CDaily. Washington
(DC): Island topics are firmlyembedded within ecological sciPress.$49.95 (hardcover); $24.95 (paper). xx +
ences and so are straightforward,
ifnot easy. Much
392 p; ill.; index. ISBN: 1-55963-475-8 (hc);
more difficultare the connections to other disci1-55963-476-6(pb). 1997.
plines. Whydoes everyonewant to be a part of bio"Biodiversity"
is a wordbarelya decade old and does
diversity?
not even appear in the new edition of the Oxford
David Takacs's solution is to ask the great and
EnglishDictionary.
Yet, in only a few months, eight the good of conservation. In his book, The Idea of
books have appeared in the officeof The Quarterly Biodiversity:
Philosophies
ofParadzse,he interviewsEhrReviewofBiology.Five of these books have "biodiver- lich, Lovejoy, Lubchenco, Orians, Raven, Soule,
sity"in the title;the rest have it on their covers. A Wilson and a dozen others.In response to the quessearch forthe termon the internetreturnsover 43 tion "What's the definition?"there are some crisp
thousandentries.Madonna beware! You are a mere responses and some rambling ones. David Ehrentwothousand ahead and biodiversityis closing fast. feld's response is insightful:he thinksit's one of
Whythissudden popularity?
those wonderful catchwords that "has a broad apMeasuringand Monitoring
Stan- peal, like motherhood" (p 82). So, too, is DanJanBiologicalDiversity:
dardMethodsfor
Mammalsanticipates thattherewill zen's. We have a mission, and we need vehicles to
be companion volumes on other groups. This vol- carryit forward."Biodiversity"works;"habitat" (he
ume describes how to observe mammals or their might have said "ecosystem")just conjures up "a
signs,how to record, catch, markor preservethem, green blob" (p 74).
and how to estimate species abundance. Those
The threatsto planetarydiversityare all too apworkingon mammals will buy this book, keeping parent, but why should we need a mission? The
itswell-thumbedpages handy.Nonetheless, anyone problem is the profession itself,hoping to do sciwho reallywantsto measure genetic diversity
within ence as usual and leaving all the advocacy to others.
a species, species diversitywithina community,or Takacs quotes Hugh Iltis:"too manyofyou,who are
ecosystem diversitydefined by mammals, will be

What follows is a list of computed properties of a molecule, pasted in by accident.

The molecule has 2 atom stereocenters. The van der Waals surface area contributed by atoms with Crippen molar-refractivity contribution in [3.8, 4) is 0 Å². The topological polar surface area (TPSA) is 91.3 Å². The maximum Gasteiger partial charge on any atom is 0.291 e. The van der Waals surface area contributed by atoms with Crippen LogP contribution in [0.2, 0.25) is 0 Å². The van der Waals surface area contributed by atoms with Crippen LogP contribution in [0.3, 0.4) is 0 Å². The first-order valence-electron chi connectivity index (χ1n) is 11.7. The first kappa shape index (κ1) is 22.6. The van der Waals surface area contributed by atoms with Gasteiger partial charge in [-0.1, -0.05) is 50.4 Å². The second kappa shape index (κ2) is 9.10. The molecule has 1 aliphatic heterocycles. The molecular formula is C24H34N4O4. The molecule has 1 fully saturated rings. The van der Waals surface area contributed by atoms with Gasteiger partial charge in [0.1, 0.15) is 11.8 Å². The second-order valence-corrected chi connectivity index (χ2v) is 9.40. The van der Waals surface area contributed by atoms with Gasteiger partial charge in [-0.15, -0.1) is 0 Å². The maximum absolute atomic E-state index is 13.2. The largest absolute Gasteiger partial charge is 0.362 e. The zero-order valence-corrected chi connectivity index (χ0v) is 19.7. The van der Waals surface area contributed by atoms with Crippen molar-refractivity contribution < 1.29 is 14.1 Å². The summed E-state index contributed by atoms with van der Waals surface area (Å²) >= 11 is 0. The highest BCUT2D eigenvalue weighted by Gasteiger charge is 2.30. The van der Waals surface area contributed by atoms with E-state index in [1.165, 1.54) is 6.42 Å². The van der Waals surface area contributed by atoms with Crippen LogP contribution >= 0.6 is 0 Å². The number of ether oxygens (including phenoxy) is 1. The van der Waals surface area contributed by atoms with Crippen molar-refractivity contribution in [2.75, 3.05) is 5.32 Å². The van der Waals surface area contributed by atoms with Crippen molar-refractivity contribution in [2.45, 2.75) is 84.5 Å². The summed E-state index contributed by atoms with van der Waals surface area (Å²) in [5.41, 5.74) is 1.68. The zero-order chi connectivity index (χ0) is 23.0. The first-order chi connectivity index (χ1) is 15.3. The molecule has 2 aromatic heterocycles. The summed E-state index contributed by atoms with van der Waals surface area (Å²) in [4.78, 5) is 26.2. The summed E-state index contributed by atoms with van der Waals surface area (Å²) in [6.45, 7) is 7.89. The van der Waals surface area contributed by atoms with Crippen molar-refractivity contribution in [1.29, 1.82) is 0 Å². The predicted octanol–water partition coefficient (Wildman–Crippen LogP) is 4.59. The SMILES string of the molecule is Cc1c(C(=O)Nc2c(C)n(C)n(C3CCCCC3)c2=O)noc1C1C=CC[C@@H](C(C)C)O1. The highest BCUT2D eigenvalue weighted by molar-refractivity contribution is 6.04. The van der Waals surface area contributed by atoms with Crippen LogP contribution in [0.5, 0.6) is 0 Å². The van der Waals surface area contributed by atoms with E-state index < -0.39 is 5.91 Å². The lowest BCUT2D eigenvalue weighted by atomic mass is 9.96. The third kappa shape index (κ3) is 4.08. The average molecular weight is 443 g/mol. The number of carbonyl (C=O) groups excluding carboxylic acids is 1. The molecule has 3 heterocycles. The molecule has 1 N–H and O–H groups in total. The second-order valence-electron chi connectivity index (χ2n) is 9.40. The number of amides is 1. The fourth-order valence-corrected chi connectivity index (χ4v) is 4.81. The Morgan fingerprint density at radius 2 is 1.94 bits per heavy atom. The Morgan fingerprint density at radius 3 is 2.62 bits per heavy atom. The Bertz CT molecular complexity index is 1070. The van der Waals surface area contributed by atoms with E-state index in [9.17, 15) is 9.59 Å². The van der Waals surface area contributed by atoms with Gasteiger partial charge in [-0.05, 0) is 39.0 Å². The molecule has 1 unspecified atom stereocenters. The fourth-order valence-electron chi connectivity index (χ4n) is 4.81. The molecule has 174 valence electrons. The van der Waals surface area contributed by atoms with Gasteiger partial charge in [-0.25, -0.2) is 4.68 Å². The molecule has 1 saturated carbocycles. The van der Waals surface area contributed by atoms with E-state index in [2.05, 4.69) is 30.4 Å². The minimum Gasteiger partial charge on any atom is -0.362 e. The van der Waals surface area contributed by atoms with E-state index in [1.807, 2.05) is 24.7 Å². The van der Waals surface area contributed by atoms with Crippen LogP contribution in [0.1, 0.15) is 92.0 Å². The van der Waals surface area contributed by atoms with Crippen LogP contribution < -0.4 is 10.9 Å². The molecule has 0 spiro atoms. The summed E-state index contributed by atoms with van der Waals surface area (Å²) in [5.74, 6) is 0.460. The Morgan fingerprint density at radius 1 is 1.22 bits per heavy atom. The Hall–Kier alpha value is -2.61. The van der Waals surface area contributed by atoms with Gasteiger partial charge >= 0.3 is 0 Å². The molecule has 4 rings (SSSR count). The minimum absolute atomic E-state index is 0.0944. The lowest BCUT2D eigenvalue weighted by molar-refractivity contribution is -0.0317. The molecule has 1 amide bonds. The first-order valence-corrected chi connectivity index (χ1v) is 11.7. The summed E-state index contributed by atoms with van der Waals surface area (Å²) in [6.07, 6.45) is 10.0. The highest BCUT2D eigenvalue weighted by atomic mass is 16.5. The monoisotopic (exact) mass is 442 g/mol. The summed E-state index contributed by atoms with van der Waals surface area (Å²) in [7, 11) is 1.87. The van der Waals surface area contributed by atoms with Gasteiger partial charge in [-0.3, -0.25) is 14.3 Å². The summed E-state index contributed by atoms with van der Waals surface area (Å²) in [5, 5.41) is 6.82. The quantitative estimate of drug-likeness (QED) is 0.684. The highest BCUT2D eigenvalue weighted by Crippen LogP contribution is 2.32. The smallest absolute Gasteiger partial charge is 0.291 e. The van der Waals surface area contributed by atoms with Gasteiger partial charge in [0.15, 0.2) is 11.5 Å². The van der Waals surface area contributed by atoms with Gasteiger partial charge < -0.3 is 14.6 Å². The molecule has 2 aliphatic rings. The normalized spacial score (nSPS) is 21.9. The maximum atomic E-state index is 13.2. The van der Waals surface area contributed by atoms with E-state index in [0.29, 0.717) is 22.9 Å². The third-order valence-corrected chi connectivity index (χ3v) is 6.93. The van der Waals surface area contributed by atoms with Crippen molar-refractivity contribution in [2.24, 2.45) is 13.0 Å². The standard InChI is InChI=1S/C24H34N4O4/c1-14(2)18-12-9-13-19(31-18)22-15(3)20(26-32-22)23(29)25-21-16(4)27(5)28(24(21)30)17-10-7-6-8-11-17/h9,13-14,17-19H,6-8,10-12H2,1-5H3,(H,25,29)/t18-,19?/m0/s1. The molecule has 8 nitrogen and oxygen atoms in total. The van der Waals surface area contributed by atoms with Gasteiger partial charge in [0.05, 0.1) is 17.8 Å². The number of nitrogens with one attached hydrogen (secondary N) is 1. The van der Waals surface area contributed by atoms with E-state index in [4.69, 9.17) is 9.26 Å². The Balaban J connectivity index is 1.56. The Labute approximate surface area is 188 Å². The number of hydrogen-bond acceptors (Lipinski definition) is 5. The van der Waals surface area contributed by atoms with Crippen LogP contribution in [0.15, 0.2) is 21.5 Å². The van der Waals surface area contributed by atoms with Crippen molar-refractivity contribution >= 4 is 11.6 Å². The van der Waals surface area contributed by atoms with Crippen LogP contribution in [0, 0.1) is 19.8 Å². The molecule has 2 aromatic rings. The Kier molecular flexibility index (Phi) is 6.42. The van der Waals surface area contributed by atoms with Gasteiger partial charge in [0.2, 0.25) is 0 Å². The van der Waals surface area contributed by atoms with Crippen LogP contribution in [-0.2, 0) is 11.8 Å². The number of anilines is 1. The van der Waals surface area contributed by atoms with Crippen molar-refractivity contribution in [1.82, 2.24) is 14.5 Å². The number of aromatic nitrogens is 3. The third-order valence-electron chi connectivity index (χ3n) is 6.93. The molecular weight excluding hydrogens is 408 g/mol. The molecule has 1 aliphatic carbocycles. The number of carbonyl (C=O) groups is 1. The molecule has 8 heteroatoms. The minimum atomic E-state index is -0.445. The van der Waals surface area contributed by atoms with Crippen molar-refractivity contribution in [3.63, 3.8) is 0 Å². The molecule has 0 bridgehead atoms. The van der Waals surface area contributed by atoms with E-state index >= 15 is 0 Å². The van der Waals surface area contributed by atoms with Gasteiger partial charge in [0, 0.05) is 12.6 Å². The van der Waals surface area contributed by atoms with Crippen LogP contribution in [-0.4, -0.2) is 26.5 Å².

perfectlyable to get involved,are unwillingto fight
greatlydisappointed. The firsttopic only appears
... manyofyou refuseevento mourn"(p 125). Had
in the introductionto the book, the second in the he read the last 25 yearsof most academic ecology
briefestof discussionslater,and the third,not at all. journals, he might have added "or even take noArcticand AlpineBiodiversity:
Patterns,Causes and tice."
Ecosystem
Consequences
is 113th in Springer-Verlag's
Doesn't being involved mean having values? Evvenerable series, Ecological Studies. Biodiversity eryscientistwho believes he practicesvalue-freescidoes appear on the y-axisof various graphs (where ence should be thrown in a pit of philosophers.
one expects patterns and causes to lurk), though That would disabuse him of such a silly notion.
not on the x-axiswhere it mightbe shown to have Don't values compromise science? To borrow Ehrconsequences. "Biodiversity"appears in the various lich's metaphor, if theydid, it would be as obvious
chapter titlesmore often than in theircontents.A as a bad concert pianist or baseball player. There
third book, Biodiversity
II, really is about biodiver- arejust too manypeople in the audience who would
sity,and itwantsto be the heir apparent to BioDiver- notice the mistakes.Can activismof the kind "that
sity(1988. Washington (DC): National Academy Raven andJanzen undertake ... wreck... [a] scienPress). It was that book, edited by E 0 Wilson and
tificcareer among . . . colleagues" (pp 167-168)
F M Peter, thatkicked offthisscramble forrecogni- as Carleton Ray worries?Sure. Raven is the home
tion. Others will seek this inheritance,for most of secretaryof the National Academy of Sciences, and
this sequel's authors work in Maryland and Wash- Janzen is the firstwinnerof the CraafordPrize-the
ington,DC.
nearest thing ecologists have to a Nobel. Wrecked
Ignore my sarcasm: none of these books is bad.
careers indeed!
Each averages better than one might expect from
What are the values of those who project biodiedited volumes; some of the contributionsare out- versity?
They enjoynature. In BryanNorton's termi-
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MARCH
1998
NEW BIOLOGICAL BOOKS
nology,ithas transformedthem.Yet not one admits
going to church, temple, or mosque, though they
are a self-admitted
spiritualbunch. Prayingfortheir
godless souls is a personal decision, but theirchoice
has interestingconsequences. Most Americans do
attend places ofworship.How can conservationbiologistsachieve theirmissionwhen theyare such a
statisticallyodd sample? No elected politicians
would be so naive as to so distance themselvesfrom
the majority.
In The ValueofLife:BiologicalDiversity
and Human
Society,
Stephen Kellert tackles what people think
and feel directly.Kellert is a takerof opinions, the
pollsterforthe conservationmission.He is essential
reading forthe next campaign. In the U.S., the "humanists"witha love for nature and the "moralists"
withtheirspiritualreverence forit,comprise a safe